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Taiwanese version of Thanksgiving

Categories: East Asia, Taiwan (ROC), Arts & Culture, Citizen Media, Religion

Seeing Americans have Thanksgiving holidays, Alanruo [1] tries to search for similar festival in Taiwan and finds a similar counterpart, the Well-beings sacrifice:


Each year at around the fifteenth day of the tenth lunar month (around November 15th in Gregorian calendar), many villages in Taiwan would hold the Well-beings sacrifice (平安醮), also known as xiepingan (謝平安) or baipingan (拜平安). The purpose of the xiepingan sacrifice is to express one's gratitude towards the Lord of Heaven, who guards and speeds one's business and family. I argue that this is indeed the Thanksgiving Day of Taiwan.

Below are some photos that show how the Taiwanese-version Thanksgiving looks like.

In some villages, people would jointly organize a three to seven day long Well-beings sacrifice to express their thanks to the deities and spirits who had protected them from ill-luck in the past year. Below is a picture showing the beautiful altar set up for the Taoist priests to perform a ritual.

Photo courtesy of alhorn [2]

This Well-beings sacrifice is not only for deities but also for ghosts, and the bamboo poles with flags in the following picture are erected several days before the ritual to catch the spirits’ attention for the ceremony.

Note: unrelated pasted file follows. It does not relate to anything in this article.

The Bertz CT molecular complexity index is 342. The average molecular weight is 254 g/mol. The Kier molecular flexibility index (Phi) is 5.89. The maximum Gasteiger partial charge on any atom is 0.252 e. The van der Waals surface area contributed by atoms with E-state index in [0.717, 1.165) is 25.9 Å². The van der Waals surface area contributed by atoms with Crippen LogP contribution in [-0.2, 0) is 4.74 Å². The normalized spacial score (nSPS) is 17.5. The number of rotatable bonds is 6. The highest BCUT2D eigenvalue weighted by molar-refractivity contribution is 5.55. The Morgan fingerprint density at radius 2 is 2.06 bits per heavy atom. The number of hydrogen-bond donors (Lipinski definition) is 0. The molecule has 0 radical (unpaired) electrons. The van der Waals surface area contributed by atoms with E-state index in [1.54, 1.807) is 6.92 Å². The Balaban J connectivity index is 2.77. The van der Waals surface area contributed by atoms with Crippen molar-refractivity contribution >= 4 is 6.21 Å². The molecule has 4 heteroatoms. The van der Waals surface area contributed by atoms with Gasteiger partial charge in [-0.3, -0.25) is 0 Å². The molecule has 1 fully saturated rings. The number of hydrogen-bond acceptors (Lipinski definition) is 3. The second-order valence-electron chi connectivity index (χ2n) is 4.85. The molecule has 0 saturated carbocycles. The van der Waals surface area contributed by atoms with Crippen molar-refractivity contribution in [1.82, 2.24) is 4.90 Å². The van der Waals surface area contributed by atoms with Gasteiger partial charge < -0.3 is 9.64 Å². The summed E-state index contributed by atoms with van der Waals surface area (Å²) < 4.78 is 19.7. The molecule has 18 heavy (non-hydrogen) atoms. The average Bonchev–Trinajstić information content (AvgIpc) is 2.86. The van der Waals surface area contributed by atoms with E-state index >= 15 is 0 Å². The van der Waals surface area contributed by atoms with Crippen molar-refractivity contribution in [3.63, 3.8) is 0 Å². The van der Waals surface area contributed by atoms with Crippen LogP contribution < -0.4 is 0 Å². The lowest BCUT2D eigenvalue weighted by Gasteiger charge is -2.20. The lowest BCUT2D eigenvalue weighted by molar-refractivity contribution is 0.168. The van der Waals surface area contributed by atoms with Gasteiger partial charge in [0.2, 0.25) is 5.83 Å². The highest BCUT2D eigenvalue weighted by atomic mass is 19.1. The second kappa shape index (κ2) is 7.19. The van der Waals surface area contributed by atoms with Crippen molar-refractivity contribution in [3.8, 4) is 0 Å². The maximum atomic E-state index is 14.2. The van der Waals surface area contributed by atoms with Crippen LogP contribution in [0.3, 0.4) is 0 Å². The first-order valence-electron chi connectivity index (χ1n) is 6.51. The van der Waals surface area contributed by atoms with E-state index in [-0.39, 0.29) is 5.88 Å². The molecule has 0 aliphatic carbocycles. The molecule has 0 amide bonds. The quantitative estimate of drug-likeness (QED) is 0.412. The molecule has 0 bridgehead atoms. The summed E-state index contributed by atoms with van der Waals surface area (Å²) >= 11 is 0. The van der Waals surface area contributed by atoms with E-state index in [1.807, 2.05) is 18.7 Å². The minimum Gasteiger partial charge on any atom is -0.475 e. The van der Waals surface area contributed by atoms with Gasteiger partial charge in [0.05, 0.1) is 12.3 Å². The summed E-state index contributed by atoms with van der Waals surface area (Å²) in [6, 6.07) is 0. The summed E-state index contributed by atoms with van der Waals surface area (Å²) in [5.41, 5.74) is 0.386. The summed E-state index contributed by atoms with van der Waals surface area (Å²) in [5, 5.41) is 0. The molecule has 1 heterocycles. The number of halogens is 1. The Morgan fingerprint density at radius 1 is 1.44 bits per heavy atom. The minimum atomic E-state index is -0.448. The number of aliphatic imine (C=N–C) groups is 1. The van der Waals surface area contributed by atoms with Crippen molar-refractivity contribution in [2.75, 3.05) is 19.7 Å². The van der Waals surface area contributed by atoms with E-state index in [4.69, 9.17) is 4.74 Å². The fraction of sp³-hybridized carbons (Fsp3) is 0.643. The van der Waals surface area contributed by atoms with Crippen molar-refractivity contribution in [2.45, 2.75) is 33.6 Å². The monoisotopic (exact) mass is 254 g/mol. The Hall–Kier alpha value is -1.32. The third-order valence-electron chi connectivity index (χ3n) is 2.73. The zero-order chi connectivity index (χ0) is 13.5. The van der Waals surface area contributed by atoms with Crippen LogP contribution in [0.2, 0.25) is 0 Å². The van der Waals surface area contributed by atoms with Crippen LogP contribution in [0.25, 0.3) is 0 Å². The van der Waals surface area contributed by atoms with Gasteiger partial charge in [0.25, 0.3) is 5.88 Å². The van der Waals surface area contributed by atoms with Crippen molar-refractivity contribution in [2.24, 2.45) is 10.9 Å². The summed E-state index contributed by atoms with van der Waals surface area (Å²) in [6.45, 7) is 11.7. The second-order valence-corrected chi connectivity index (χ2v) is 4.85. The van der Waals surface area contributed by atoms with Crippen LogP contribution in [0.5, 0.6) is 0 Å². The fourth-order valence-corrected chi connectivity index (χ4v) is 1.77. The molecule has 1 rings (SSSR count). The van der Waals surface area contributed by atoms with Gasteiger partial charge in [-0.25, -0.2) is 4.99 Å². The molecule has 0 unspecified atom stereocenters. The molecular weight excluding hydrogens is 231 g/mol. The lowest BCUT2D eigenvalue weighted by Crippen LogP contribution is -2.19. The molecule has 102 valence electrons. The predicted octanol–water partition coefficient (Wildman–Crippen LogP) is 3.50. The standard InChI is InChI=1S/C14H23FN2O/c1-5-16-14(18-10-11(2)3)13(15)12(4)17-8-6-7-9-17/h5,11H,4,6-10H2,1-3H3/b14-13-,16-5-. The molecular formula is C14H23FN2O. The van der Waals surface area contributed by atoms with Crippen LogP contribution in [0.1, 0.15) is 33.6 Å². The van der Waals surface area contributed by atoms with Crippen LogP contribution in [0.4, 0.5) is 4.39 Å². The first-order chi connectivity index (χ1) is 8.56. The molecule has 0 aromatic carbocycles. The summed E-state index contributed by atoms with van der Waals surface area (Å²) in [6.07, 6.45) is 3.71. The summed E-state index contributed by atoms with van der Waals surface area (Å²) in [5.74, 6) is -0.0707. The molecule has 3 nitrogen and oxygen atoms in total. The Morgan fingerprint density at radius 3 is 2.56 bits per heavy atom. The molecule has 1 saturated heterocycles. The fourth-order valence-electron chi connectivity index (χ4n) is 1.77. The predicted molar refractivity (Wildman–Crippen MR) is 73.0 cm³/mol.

Photo courtesy of Alanruo [3]

Alanruo [3] explained the ritualistic function of the grass inside the bucket:


We cannot forget the forage for gods’ horses.

Photo courtesy of Alanruo [3]

Big pigs are presented as sacrifices.

Photo courtesy of alhorn [2]

There is “real” food for deities, ghosts, and humans, and there is “symbolic” food for deities and ghosts.

Photo courtesy of Alanruo [1]

Time has changed and so do items presented in the ceremony. The tradition keeps renovating–Alanruo [3] discovered some new offer items:


What's the big deal about the candy house? This house made of packs of instant noodles is cool, too.

Photo courtesy of Alanruo [3]

Because there are so much food and so many ghosts, it is important to have Master Dashi (Dashihye, 大士爺) [4], an underworld deity, standing by the tables to make sure that food for the ghosts is evenly distributed.

Photo courtesy of alhorn [5]

In the evenings, there are troupe performance or movie show to entertain spirits and human. At the end of the Well-beings sacrifice, the taoist priests would thank gods again and give blessing to the guests.